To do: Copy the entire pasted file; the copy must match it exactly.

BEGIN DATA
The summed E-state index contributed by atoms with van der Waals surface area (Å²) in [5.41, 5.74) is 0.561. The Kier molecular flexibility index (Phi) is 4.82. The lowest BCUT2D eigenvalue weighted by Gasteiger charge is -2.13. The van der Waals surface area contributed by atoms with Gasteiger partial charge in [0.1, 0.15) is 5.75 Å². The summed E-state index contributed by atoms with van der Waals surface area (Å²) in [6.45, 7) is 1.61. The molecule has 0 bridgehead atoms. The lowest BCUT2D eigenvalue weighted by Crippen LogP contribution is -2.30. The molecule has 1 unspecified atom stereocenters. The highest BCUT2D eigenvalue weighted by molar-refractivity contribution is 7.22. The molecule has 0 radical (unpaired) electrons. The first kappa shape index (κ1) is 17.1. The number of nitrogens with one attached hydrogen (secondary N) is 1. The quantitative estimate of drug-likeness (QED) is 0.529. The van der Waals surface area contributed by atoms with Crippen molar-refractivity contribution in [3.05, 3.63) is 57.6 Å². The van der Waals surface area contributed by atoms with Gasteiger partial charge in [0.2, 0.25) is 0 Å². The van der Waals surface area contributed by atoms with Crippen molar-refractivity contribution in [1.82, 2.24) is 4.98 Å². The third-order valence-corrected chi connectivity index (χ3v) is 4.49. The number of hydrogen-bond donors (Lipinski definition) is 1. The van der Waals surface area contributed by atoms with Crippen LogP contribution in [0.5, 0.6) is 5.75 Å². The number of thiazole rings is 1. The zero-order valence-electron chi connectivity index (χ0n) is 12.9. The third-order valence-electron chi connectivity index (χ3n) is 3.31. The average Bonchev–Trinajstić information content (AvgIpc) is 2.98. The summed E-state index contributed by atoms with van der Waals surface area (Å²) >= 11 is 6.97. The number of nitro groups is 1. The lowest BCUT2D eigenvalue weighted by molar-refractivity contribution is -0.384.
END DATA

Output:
The summed E-state index contributed by atoms with van der Waals surface area (Å²) in [5.41, 5.74) is 0.561. The Kier molecular flexibility index (Phi) is 4.82. The lowest BCUT2D eigenvalue weighted by Gasteiger charge is -2.13. The van der Waals surface area contributed by atoms with Gasteiger partial charge in [0.1, 0.15) is 5.75 Å². The summed E-state index contributed by atoms with van der Waals surface area (Å²) in [6.45, 7) is 1.61. The molecule has 0 bridgehead atoms. The lowest BCUT2D eigenvalue weighted by Crippen LogP contribution is -2.30. The molecule has 1 unspecified atom stereocenters. The highest BCUT2D eigenvalue weighted by molar-refractivity contribution is 7.22. The molecule has 0 radical (unpaired) electrons. The first kappa shape index (κ1) is 17.1. The number of nitrogens with one attached hydrogen (secondary N) is 1. The quantitative estimate of drug-likeness (QED) is 0.529. The van der Waals surface area contributed by atoms with Crippen molar-refractivity contribution in [3.05, 3.63) is 57.6 Å². The van der Waals surface area contributed by atoms with Gasteiger partial charge in [0.2, 0.25) is 0 Å². The van der Waals surface area contributed by atoms with Crippen molar-refractivity contribution in [1.82, 2.24) is 4.98 Å². The third-order valence-corrected chi connectivity index (χ3v) is 4.49. The number of hydrogen-bond donors (Lipinski definition) is 1. The van der Waals surface area contributed by atoms with Crippen LogP contribution in [0.5, 0.6) is 5.75 Å². The number of thiazole rings is 1. The zero-order valence-electron chi connectivity index (χ0n) is 12.9. The third-order valence-electron chi connectivity index (χ3n) is 3.31. The average Bonchev–Trinajstić information content (AvgIpc) is 2.98. The summed E-state index contributed by atoms with van der Waals surface area (Å²) >= 11 is 6.97. The number of nitro groups is 1. The lowest BCUT2D eigenvalue weighted by molar-refractivity contribution is -0.384.